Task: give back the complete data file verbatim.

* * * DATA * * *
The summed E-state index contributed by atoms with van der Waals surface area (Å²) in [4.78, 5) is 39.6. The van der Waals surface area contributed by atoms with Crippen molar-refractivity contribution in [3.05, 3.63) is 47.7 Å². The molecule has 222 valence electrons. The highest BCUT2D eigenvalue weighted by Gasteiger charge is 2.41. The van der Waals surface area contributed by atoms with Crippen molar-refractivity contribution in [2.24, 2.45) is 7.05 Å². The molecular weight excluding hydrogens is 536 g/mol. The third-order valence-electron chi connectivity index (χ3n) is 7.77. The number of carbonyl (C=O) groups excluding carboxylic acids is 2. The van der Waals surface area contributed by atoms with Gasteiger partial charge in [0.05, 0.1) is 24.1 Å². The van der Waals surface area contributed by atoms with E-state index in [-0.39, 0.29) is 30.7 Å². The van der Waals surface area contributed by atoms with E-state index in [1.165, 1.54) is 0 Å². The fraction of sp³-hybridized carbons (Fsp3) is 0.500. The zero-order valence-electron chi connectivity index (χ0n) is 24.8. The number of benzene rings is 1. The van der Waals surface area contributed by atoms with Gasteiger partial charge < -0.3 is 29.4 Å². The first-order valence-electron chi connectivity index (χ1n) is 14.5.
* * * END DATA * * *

The summed E-state index contributed by atoms with van der Waals surface area (Å²) in [4.78, 5) is 39.6. The van der Waals surface area contributed by atoms with Crippen molar-refractivity contribution in [3.05, 3.63) is 47.7 Å². The molecule has 222 valence electrons. The highest BCUT2D eigenvalue weighted by Gasteiger charge is 2.41. The van der Waals surface area contributed by atoms with Crippen molar-refractivity contribution in [2.24, 2.45) is 7.05 Å². The molecular weight excluding hydrogens is 536 g/mol. The third-order valence-electron chi connectivity index (χ3n) is 7.77. The number of carbonyl (C=O) groups excluding carboxylic acids is 2. The van der Waals surface area contributed by atoms with Gasteiger partial charge in [0.05, 0.1) is 24.1 Å². The van der Waals surface area contributed by atoms with E-state index in [-0.39, 0.29) is 30.7 Å². The van der Waals surface area contributed by atoms with E-state index in [1.165, 1.54) is 0 Å². The fraction of sp³-hybridized carbons (Fsp3) is 0.500. The zero-order valence-electron chi connectivity index (χ0n) is 24.8. The number of benzene rings is 1. The van der Waals surface area contributed by atoms with Gasteiger partial charge < -0.3 is 29.4 Å². The first-order valence-electron chi connectivity index (χ1n) is 14.5.